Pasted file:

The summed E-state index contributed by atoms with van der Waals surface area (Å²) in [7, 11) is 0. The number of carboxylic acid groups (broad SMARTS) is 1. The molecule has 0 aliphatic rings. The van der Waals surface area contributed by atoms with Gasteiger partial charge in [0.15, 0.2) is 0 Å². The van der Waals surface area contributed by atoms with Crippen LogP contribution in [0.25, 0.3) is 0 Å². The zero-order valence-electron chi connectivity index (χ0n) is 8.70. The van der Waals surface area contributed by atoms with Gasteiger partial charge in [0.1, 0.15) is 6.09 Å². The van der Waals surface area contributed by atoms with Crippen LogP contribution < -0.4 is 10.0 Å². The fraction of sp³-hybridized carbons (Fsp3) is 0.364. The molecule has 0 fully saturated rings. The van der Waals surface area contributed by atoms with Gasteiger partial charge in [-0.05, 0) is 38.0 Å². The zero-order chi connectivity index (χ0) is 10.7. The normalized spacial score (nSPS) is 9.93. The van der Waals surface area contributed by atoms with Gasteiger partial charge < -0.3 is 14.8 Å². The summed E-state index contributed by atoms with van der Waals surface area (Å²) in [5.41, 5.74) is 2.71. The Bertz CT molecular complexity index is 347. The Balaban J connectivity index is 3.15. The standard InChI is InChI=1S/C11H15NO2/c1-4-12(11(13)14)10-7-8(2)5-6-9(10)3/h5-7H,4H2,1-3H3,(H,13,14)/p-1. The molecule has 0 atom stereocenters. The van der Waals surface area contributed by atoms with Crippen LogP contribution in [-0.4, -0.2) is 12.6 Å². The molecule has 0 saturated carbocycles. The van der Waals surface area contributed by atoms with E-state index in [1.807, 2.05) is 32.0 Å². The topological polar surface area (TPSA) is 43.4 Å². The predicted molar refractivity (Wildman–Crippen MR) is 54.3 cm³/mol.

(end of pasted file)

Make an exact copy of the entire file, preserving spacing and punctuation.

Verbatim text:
The summed E-state index contributed by atoms with van der Waals surface area (Å²) in [7, 11) is 0. The number of carboxylic acid groups (broad SMARTS) is 1. The molecule has 0 aliphatic rings. The van der Waals surface area contributed by atoms with Gasteiger partial charge in [0.15, 0.2) is 0 Å². The van der Waals surface area contributed by atoms with Crippen LogP contribution in [0.25, 0.3) is 0 Å². The zero-order valence-electron chi connectivity index (χ0n) is 8.70. The van der Waals surface area contributed by atoms with Gasteiger partial charge in [0.1, 0.15) is 6.09 Å². The van der Waals surface area contributed by atoms with Crippen LogP contribution < -0.4 is 10.0 Å². The fraction of sp³-hybridized carbons (Fsp3) is 0.364. The molecule has 0 fully saturated rings. The van der Waals surface area contributed by atoms with Gasteiger partial charge in [-0.05, 0) is 38.0 Å². The zero-order chi connectivity index (χ0) is 10.7. The normalized spacial score (nSPS) is 9.93. The van der Waals surface area contributed by atoms with Gasteiger partial charge < -0.3 is 14.8 Å². The summed E-state index contributed by atoms with van der Waals surface area (Å²) in [5.41, 5.74) is 2.71. The Bertz CT molecular complexity index is 347. The Balaban J connectivity index is 3.15. The standard InChI is InChI=1S/C11H15NO2/c1-4-12(11(13)14)10-7-8(2)5-6-9(10)3/h5-7H,4H2,1-3H3,(H,13,14)/p-1. The molecule has 0 atom stereocenters. The van der Waals surface area contributed by atoms with Crippen LogP contribution in [-0.4, -0.2) is 12.6 Å². The molecule has 0 saturated carbocycles. The van der Waals surface area contributed by atoms with E-state index in [1.807, 2.05) is 32.0 Å². The topological polar surface area (TPSA) is 43.4 Å². The predicted molar refractivity (Wildman–Crippen MR) is 54.3 cm³/mol.